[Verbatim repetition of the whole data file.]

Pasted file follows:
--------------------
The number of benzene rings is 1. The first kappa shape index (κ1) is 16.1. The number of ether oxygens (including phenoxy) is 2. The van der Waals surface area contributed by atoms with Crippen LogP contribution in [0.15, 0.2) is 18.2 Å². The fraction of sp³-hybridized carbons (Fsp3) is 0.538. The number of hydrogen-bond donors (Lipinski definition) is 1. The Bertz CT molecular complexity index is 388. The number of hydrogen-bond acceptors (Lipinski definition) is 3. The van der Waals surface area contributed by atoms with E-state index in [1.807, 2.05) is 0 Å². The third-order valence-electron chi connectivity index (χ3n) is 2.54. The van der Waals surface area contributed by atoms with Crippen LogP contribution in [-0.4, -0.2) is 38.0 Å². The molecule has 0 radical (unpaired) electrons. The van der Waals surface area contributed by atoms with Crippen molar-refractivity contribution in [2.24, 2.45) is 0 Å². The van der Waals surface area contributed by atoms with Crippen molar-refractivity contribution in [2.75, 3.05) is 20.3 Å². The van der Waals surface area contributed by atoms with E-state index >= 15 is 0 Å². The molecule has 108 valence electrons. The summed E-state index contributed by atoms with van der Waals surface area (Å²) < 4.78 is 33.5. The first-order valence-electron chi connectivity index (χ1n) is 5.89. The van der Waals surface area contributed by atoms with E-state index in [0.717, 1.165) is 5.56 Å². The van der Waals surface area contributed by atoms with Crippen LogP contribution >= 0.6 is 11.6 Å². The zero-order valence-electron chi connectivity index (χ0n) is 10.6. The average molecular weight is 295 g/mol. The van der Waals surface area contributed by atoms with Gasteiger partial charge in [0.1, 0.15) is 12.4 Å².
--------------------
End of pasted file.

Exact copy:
The number of benzene rings is 1. The first kappa shape index (κ1) is 16.1. The number of ether oxygens (including phenoxy) is 2. The van der Waals surface area contributed by atoms with Crippen LogP contribution in [0.15, 0.2) is 18.2 Å². The fraction of sp³-hybridized carbons (Fsp3) is 0.538. The number of hydrogen-bond donors (Lipinski definition) is 1. The Bertz CT molecular complexity index is 388. The number of hydrogen-bond acceptors (Lipinski definition) is 3. The van der Waals surface area contributed by atoms with E-state index in [1.807, 2.05) is 0 Å². The third-order valence-electron chi connectivity index (χ3n) is 2.54. The van der Waals surface area contributed by atoms with Crippen LogP contribution in [-0.4, -0.2) is 38.0 Å². The molecule has 0 radical (unpaired) electrons. The van der Waals surface area contributed by atoms with Crippen molar-refractivity contribution in [2.24, 2.45) is 0 Å². The van der Waals surface area contributed by atoms with Crippen molar-refractivity contribution in [2.75, 3.05) is 20.3 Å². The van der Waals surface area contributed by atoms with E-state index >= 15 is 0 Å². The molecule has 108 valence electrons. The summed E-state index contributed by atoms with van der Waals surface area (Å²) < 4.78 is 33.5. The first-order valence-electron chi connectivity index (χ1n) is 5.89. The van der Waals surface area contributed by atoms with E-state index in [0.717, 1.165) is 5.56 Å². The van der Waals surface area contributed by atoms with Crippen LogP contribution >= 0.6 is 11.6 Å². The zero-order valence-electron chi connectivity index (χ0n) is 10.6. The average molecular weight is 295 g/mol. The van der Waals surface area contributed by atoms with Gasteiger partial charge in [0.1, 0.15) is 12.4 Å².